Nikolaos Kantzelis ASP.Net Blog

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September 2010 - Posts

Using profile in ASP.Net applications

We all want when we visit a website to have some unique treatment (personalisation). Developers on the other side must devise mechanisms to remember our personal settings and preferences. This makes it more likely for us to return. ASP.Net developers must track users and save somehow their preferences between visits.

There are many ways to do that. Some are easy and some more complex. A lot of people seem not to know the profile feature that is in our disposal from ASP.NET 2.0.

With Profile we store user specific data that is accessible anywhere in our ASP.Net application.

We define properties using the web.config file. We use standard XML code to do that. ASP.NET reads the schema defined in web.config and automatically generates a class that is accessible from the Profile property on a page.

I am going to show you a small example of the Profile property.

I will be using VS 2010 Ultimate edition and C# to create a simple asp.net application.

1) Launch Visual Studio 2010/2008/2005.Express edition will suffice.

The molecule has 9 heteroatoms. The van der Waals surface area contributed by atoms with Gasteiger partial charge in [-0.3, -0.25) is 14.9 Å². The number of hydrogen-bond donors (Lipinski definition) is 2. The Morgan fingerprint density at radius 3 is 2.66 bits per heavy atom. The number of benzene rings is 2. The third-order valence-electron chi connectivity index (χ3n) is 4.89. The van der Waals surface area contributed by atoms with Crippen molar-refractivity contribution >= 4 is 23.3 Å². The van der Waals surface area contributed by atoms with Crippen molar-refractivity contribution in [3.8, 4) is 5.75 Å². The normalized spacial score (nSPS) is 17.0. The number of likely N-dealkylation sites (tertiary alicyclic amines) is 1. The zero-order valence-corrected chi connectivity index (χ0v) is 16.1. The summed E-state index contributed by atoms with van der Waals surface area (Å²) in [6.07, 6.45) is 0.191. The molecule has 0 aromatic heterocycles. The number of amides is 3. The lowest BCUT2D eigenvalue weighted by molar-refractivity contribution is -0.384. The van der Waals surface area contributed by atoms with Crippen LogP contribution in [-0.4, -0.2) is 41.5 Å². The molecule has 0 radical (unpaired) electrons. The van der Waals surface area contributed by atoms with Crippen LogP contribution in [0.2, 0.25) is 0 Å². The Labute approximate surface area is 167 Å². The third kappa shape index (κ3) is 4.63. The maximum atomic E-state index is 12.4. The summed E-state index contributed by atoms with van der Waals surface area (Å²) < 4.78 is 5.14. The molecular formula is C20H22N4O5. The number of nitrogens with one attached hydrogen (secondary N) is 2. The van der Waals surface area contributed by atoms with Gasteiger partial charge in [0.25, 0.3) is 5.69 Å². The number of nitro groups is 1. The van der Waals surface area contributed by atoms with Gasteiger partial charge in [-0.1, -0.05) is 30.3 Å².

2) Create a web site with an appropriate name.

3) In the default.aspx  add four TextBox controls and a button. Leave the default names.The markup should look like this

Name: <asp:TextBox ID="TextBox1" runat="server"></asp:TextBox><br />
Age:<asp:TextBox ID="TextBox2" runat="server"></asp:TextBox><br />
Url:<asp:TextBox ID="TextBox3" runat="server"></asp:TextBox><br />
Comments: <asp:TextBox ID="TextBox4" runat="server" TextMode=MultiLine>
</asp:TextBox><br />
<asp:Button ID="Button1" runat="server" Text="Save to Profile" 
        onclick="Button1_Click" />

 

4) Inside the web.config, in the <system.web> section add these lines of code

 <profile>
        <properties>
          <add name="Name"/>
          <add name="Age"/>
          <add name="Url"/>
          <add name="Comments"/>
        </properties>
      </profile>

 

5) In the Button1_Click event handling routine type

 Profile.Name = TextBox1.Text;
 Profile.Age = TextBox2.Text;
 Profile.Url = TextBox3.Text;
 Profile.Comments = TextBox4.Text;
 

6) Run your application and fill in the textbox values that will eventually be stored in the Profile.

7) Add another page in your site. Leave the default name. Add 4 Labels in the new page. The markup should look like this